“You are so motivated to make sure the trip goes smoothly, because you know that the organs of these two kids are now going to save the lives of more than just a handful of other kids.”
California's Napa Valley
Summer days can be quite warm in northern California's inland valleys, even those that lie fairly near the coast. By evening, though, the warm, moist air is cooled by the bitterly cold Pacific Ocean, resulting in a thick bank of offshore fog. From miles out to sea, the fog begins its eastward march, covering the beaches and then the hills of the Coast Range, where it settles like misty lakes in the inland valleys.
Most people find this daily pattern of hot arid days and cool moist nights-with an almost guaranteed absence of rainfall for months on end-to be very pleasant. Wine grapes love it. In combination with local soil conditions, the fluctuating summer temperatures produce exceptional wines, a fact that the region's initial settlers appreciated.
George Yount, for whom the Napa Valley town of Yountville is named, planted the first vines in 1838. By the early 1860s, San Franciscans were making their way north to the Napa Valley to wine, dine and vacation. The vineyards, which have engendered considerable wealth over the years, have since given rise to grand architecture and an elegant lifestyle.
Coincidentally, the hills that surround the valley hold an abundance of both geothermal and cold mineral water springs. When you combine sumptuous health spas built around natural hot springs with wealth from the wine trade and wrap it all in a beautiful environment, it's no surprise that the Napa Valley wine country has become a premier vacation destination.
For the typical airline traveler, flying to the area means landing a good distance away, at one of the busy airports serving San Francisco, Oakland, Sacramento or San Jose. The business jet traveler, however, can touch down in the heart of wine country at Napa Valley Airport.
Wine and Silver
"Wine is bottled poetry" is a famous line from author Robert Louis Stevenson. It's often quoted in reference to wine in general, but he was referring specifically to wines produced by the early vintners of Napa Valley. In his 1883 travel book The Silverado Squatters he compared the planting of California vineyards with prospecting for precious minerals, describing how one grape variety after another was tried in one patch of land after another until the best combinations were found.
In 1880, a newly married Stevenson spent a long honeymoon in the Silverado area in the town of St. Helena. He suffered from a chronic bronchial ailment, which is why he left the fog of the San Francisco Bay Area for the arid air of the Napa Valley. It's said that he enjoyed the best health of his life at that time. The "Silverado" name came from the silver miners who dug and resided around Mount St. Helena, a peak in the Mayacamas chain. The name also was given to the first permanent road running north-south through the valley, the Silverado Trail.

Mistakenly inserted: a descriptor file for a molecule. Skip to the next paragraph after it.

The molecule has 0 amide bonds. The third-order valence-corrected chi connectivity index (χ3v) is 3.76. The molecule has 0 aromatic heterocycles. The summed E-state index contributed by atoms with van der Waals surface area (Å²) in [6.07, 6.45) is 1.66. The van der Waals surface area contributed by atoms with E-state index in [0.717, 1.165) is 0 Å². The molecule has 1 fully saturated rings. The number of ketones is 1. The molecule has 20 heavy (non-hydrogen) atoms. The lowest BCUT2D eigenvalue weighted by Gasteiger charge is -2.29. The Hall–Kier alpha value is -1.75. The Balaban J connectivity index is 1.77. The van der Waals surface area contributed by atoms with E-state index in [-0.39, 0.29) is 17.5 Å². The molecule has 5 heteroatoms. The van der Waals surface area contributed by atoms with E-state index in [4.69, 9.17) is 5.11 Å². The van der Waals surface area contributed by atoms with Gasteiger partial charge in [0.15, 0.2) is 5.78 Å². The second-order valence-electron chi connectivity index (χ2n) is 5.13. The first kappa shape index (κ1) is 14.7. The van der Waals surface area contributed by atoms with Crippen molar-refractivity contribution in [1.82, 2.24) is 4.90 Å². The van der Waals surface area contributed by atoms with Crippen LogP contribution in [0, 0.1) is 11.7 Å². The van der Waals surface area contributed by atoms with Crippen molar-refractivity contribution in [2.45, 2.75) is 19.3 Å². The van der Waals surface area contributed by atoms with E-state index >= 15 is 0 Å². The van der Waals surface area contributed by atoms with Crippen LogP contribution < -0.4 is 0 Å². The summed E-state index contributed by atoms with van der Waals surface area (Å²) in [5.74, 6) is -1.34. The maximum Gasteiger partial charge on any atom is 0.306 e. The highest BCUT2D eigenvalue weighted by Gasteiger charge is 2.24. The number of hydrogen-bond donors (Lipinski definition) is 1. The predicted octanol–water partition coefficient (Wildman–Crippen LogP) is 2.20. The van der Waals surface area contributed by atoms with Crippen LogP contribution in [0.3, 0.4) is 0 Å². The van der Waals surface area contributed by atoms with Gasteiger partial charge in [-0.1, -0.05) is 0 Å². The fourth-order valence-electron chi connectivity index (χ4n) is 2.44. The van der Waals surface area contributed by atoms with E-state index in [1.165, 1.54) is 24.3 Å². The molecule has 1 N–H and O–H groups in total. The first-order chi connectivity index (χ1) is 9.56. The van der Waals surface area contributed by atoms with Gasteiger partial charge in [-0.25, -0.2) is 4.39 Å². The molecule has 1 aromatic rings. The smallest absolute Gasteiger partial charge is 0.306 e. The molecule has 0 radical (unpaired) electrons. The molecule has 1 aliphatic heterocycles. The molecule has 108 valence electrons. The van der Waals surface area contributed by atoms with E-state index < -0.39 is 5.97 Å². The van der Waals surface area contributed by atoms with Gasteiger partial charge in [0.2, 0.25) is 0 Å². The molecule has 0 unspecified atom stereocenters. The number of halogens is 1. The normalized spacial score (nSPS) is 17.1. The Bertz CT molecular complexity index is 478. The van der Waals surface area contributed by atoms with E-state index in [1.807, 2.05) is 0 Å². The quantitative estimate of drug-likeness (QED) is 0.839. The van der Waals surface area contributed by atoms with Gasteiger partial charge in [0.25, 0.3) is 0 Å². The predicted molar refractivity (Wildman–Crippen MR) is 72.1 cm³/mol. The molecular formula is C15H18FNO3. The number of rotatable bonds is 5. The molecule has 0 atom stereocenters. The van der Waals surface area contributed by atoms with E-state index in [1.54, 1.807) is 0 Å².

The original settlers planted much more than wine grapes, however, as they needed grain and other staples to live. Dr. E.T. Bale built a water-driven grist mill near the town of Calistoga in 1846. Local farmers would bring their corn and wheat to be ground, and as that process gave them some time to socialize, the mill became a popular gathering point. Handmade of native fir and redwood on a base of local stone, the mill was restored by the state of California in 1988 and is currently operational.
A Culinary Experience
These days, the Silverado Trail is a two-lane blacktop road running up the eastern edge of Napa Valley. The more heavily traveled St. Helena Highway, California 29, runs up the western edge, alongside the route originally laid out for the railroad. In fact, rather than driving on either the Silverado Trail or the St. Helena Highway, you might prefer to do your sightseeing from the Napa Valley Wine Train. More than a means of transportation, it is a culinary experience with multi-course meals accompanied by excellent wines served in elegantly restored antique coaches. Both highways and the railroad lead to St. Helena and Calistoga, at the northern end of the valley.